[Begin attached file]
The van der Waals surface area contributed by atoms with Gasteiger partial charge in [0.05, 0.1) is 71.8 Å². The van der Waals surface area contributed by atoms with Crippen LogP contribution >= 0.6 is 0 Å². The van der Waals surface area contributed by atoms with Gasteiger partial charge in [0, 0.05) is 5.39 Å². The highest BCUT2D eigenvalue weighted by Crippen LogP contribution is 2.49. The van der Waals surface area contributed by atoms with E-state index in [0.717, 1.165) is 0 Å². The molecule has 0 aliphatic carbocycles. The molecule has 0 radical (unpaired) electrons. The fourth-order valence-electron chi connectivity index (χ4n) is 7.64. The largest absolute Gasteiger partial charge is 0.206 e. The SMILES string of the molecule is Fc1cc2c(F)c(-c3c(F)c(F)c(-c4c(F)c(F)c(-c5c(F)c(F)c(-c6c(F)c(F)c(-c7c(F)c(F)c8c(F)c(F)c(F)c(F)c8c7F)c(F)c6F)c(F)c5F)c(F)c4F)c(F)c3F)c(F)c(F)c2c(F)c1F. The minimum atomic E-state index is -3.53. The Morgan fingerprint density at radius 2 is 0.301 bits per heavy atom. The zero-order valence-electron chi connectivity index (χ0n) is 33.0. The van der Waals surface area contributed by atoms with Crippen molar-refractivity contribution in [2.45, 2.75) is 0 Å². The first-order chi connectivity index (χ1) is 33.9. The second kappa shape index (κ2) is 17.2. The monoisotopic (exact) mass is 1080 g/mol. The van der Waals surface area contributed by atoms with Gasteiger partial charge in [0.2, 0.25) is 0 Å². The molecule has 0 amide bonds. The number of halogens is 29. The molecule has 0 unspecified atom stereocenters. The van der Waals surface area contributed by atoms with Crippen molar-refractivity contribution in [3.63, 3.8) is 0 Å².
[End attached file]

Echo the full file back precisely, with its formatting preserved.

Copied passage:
The van der Waals surface area contributed by atoms with Gasteiger partial charge in [0.05, 0.1) is 71.8 Å². The van der Waals surface area contributed by atoms with Crippen LogP contribution >= 0.6 is 0 Å². The van der Waals surface area contributed by atoms with Gasteiger partial charge in [0, 0.05) is 5.39 Å². The highest BCUT2D eigenvalue weighted by Crippen LogP contribution is 2.49. The van der Waals surface area contributed by atoms with E-state index in [0.717, 1.165) is 0 Å². The molecule has 0 aliphatic carbocycles. The molecule has 0 radical (unpaired) electrons. The fourth-order valence-electron chi connectivity index (χ4n) is 7.64. The largest absolute Gasteiger partial charge is 0.206 e. The SMILES string of the molecule is Fc1cc2c(F)c(-c3c(F)c(F)c(-c4c(F)c(F)c(-c5c(F)c(F)c(-c6c(F)c(F)c(-c7c(F)c(F)c8c(F)c(F)c(F)c(F)c8c7F)c(F)c6F)c(F)c5F)c(F)c4F)c(F)c3F)c(F)c(F)c2c(F)c1F. The minimum atomic E-state index is -3.53. The Morgan fingerprint density at radius 2 is 0.301 bits per heavy atom. The zero-order valence-electron chi connectivity index (χ0n) is 33.0. The van der Waals surface area contributed by atoms with Crippen molar-refractivity contribution in [2.45, 2.75) is 0 Å². The first-order chi connectivity index (χ1) is 33.9. The second kappa shape index (κ2) is 17.2. The monoisotopic (exact) mass is 1080 g/mol. The van der Waals surface area contributed by atoms with Gasteiger partial charge in [0.2, 0.25) is 0 Å². The molecule has 0 amide bonds. The number of halogens is 29. The molecule has 0 unspecified atom stereocenters. The van der Waals surface area contributed by atoms with Crippen molar-refractivity contribution in [3.63, 3.8) is 0 Å².